After we left the Block Stage, we walked around the art installations. Platforms with rainbow painted mannequins with skull heads stood just beneath a similar mannequin with a single eyeball for a head. Tents positioned next to the rock maze contained media like a television/VCR combo with a video loop playing a clip of a man warning of the impending apocalypse, more mannequins painted in gold hieroglyph and coded script, and a wishing well with a 8 bit monitor in the opening. People took turns sticking their heads in the dozens of art pieces as conversations ran the gambit from scandals and politics to the mundane. The best line of the night came from the area as one guy explained to his friend, “I’m not taking acid with Tim no more. He always just starts tripping and calls his dad.”
After sampling some food and beverages from the Desert Daze vendors, we headed to the Wright Tent to check out Animal Collective co-founder, Avey Tare. David Portner, who goes by the moniker Avey Tare, sat on a chair with a laptop on a table to his right and a rack with guitars to his left. A small, single, multicolored spotlight illuminated him from head to waist as he pressed play on the backing track to his first song. It was a loud, mushy, swirling soundscape that hung over the crowd. He picked up his guitar and began to play and sing quietly as the background rhythm coming from his laptop overpowered his soft contemplative song. It almost seemed like the songs didn’t match as some of us began to wonder if there might have been a mistake. Well, there hadn’t been. Though the next two songs were not quite as schizophrenic, it became immediately clear that Avey Tare is an extremely experimental artist using all kinds of ambient sounds melded together to create his vision. Music is an art form, and art can be polarizing. Avey Tare was not my cup of tea, but there were many in the tent that seemed to enjoy his music immensely.
While Oldchella aka Desert Trip did not return in 2017, Saturday night of Desert Daze seemed content to bring in a few legends of the older, albeit a bit more less mainstream variety. John Cale, best known for being one of the original members of the Velvet Underground, is in his seventies and Iggy Pop, famous for his band the Stooges and solo work, turned seventy this year. Both are fantastic songwriters and legends. Both were brash, experimental, and exciting in their youth. Both are very different experiences live.
John Cale stood behind his Kurzweil keyboard. With his disheveled white hair and soul patch, dressed in a black coat, he regarded the audience for a moment before playing songs from his four decade solo career including “Leaving it up to You” and “Rosegarden Funeral of Sores.” While the music was dark, moody, and sharp, Cale was largely a stationary figure, painting the air with his largely doleful sound. He moved only to play guitar for a song and quickly moved back to his keyboards for the most melancholy version of “Heartbreak Hotel” ever recorded or performed. Soon after, he revisited his Velvet Underground days to the delight of many in the audience playing his keyboard with the same urgency that he did when he recorded “Waiting on the Man” all those years ago. He would go on to play another song, but it was time to get to the Moon Stage to get a good spot to catch Iggy Pop.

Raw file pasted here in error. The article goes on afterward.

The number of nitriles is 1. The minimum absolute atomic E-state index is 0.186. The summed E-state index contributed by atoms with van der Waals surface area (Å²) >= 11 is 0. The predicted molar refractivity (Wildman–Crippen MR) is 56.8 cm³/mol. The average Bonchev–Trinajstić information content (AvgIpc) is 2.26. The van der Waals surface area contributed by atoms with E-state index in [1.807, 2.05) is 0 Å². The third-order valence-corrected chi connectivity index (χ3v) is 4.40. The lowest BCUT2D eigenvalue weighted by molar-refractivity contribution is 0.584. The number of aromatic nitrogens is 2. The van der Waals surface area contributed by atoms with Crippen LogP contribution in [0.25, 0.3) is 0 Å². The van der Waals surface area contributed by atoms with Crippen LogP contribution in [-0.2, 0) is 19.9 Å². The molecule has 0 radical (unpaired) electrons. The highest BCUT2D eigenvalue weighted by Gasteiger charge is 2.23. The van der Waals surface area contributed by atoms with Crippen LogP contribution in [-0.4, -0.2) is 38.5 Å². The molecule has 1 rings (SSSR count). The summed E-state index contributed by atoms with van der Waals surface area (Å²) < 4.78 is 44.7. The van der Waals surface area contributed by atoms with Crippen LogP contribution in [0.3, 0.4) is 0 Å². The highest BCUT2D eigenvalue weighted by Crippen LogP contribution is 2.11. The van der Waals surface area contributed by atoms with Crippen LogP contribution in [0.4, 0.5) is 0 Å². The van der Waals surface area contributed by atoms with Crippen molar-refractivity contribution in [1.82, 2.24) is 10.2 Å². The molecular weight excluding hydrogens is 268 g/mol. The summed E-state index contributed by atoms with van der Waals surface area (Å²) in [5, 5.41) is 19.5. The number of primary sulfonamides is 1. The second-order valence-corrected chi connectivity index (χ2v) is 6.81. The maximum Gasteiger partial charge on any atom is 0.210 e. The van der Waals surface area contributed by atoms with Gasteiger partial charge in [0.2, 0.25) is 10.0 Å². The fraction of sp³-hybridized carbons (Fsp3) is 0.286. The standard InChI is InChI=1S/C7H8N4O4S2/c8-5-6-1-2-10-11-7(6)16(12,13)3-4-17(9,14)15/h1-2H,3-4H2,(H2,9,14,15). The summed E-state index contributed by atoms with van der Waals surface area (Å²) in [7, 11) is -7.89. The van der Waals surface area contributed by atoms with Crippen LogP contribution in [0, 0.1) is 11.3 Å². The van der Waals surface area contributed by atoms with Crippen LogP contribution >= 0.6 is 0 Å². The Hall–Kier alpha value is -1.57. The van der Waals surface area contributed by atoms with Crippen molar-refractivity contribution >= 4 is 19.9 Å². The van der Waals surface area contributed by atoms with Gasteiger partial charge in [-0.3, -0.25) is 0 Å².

Within moments the keyboards started driving a familiar tune as the guitar, bass, and drums pounded “I Wanna Be Your Dog” as Iggy Pop shimmied on to the stage, dancing all the way to the microphone stand and snatching it up with, well, raw power. Shirtless in tight blue jeans, the grizzled, sinewy, leather skinned seventy year old whirled, danced, and prowled the stage with a presence that no one matched that day. The crowd began to sway and swirl as Iggy Pop whipped the audience into a frenzy that can only be achieved by revival preachers, dictators, and rock gods. The frenetic pace of the music barely slowed until three or four songs in when Iggy sang the more medium tempo but extremely catchy “Passenger.” Our photographer, Wes Marsala keenly noticed Henry Rollins in full geek out mode on the side of the stage near the board singing along to all of Iggy’s music. Iggy worked his way into the crowd during “Search and Destroy” and enlisted a few fans to help his sing a line or two. He pulled another lucky fan on stage to sing “I’m Sick of You” to her. He played a bit beyond his allotted time to the delight of the audience hitting us with Stooges and solo songs from throughout his long career. When he came out for the encore, he sang to the crowd about how much fun he had when he was twenty-one which lead into the song “1969” when Iggy Pop was twenty-one. Without missing a beat the band transitioned to “Real Cool Time” to end the show. Well Iggy, we couldn’t have expressed the feeling better ourselves. Thank you for a real cool time.
Words / Vides: Jon Bostick
Photos: Wes Marsala
More Photos from Desert Daze!
John Cale “I’m Waiting for the Man” (Velvet Underground) Live at Desert Daze in Joshua Tree, CA
Thurston Moore “Smoke of Dreams” Live 10/14/2017 @ Desert Daze in Joshua Tree, CA
Iggy Pop “T.V. Eye” Live (Stooges) @ Desert Daze in Josua Tree, CA